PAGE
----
The research showed quite clearly that different areas have slightly different thresholds. This is of course to be expected when the legislation allows for such local flexibility. There were issues however of areas making the threshold particularly high, or insisting that a case had to be closed in order for it to be reviewed. When we consider that part of the rationale for the introduction of the Community Trigger was to ensure that tragic cases like that of Fiona Pilkington did not occur again, clearly these level of criteria are dangerous.
There is a real need for areas to reflect on their thresholds and decide whether they really are in the spirit of what the Community Trigger was intended.
The amount of Community Trigger applications has been low, with over 40% of Local Authority areas reporting no activations within the year 2017-18. Because of this, the fact we are 3 and a half years down the line and staff changes have occurred, people are no longer aware of the Community Trigger. In addition, few call centre staff are aware which is problematic considering they are often the first point of contact within a Council or Police force.
The advice is clear: make sure that information about the community trigger is contained in the induction and training programmes of all relevant staff, including call handlers, as well as ensuring that there are regular refreshers.
Two key things came out of Jenny’s research: firstly, that there was some confusion over the difference between the organisation’s complaint process and the Community Trigger process; secondly, that organisations and practitioners still feared the Community Trigger as another means to rap them over the knuckles for not doing their job well enough.
Best practice is seen where an organisation understands that the complaint process is designed to deal with service complaints, such as where a member of staff has been rude or a policy has been breached. The Community Trigger doesn’t focus exclusively on whether an organisation has acted correctly and in line with their policy, rather whether there is anything else that can be done to resolve the issue. It is surprising how many complaints teams are not aware of the community trigger, meaning they can not suggest it as an option to the complainant, if more suitable.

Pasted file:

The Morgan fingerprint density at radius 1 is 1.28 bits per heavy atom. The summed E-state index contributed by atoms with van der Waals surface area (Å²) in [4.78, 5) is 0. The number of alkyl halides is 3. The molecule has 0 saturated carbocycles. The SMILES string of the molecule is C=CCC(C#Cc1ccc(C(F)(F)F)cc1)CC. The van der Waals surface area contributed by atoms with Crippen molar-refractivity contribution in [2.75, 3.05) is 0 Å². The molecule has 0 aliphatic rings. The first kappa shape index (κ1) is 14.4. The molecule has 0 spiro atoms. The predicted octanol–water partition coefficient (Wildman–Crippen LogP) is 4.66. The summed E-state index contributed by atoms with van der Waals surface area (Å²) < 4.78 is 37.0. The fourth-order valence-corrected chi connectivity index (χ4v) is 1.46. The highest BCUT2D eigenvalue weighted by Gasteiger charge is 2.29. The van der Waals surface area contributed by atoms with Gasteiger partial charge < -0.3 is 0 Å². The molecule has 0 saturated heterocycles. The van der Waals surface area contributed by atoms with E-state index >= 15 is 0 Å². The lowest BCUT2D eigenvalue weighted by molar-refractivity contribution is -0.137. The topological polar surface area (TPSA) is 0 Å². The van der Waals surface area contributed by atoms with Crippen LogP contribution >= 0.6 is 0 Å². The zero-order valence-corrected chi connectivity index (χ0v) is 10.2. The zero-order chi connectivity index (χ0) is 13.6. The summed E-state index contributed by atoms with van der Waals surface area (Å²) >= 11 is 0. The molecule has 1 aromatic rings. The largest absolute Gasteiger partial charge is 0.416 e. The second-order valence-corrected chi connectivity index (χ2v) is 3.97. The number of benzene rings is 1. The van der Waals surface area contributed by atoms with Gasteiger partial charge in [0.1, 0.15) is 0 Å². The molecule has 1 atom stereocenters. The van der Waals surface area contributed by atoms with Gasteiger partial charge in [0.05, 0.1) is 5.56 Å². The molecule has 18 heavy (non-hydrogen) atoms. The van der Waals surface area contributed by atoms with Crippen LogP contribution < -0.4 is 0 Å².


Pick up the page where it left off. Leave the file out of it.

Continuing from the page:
Jenny is also keen for organisations to see the trigger as a means for reflection and learning, a chance to think creatively about possible solutions and really take a partnership approach.
Jenny found some examples of good practice within her work. Cases where the Community Trigger worked well, and the victim was most satisfied, all had one common element at their core: good communication with the victim. Too often the victim who had activated the community trigger stated that the process after was difficult to understand and they did not really receive any information about the outcome.
Examples that did work well occurred where the victim was contacted on receipt of their application form, were kept fully up to date with the manner in which their application was progressing, were invited to part of the review meeting and were given full reasoning for the outcome.
What is really clear is that the community trigger process is flawed; it is simply not achieving the things that it set out to do. Sadly however, there is real evidence that where it is utilised effectively it can have numerous benefits for not only the resident but also the organisations concerned. Above all else, let’s use 2019 as the year to review our local Community Trigger processes and embed some of the learning arising from the work of ASB Help.
Do let me know if you have any thoughts about future podcast subjects or guests. If you wish to join my mailing list and be first to receive copies of my blogs, resources, news stories and podcast episodes then please sign up here: https://mailchi.mp/ad14bc02b848/janinegreenasb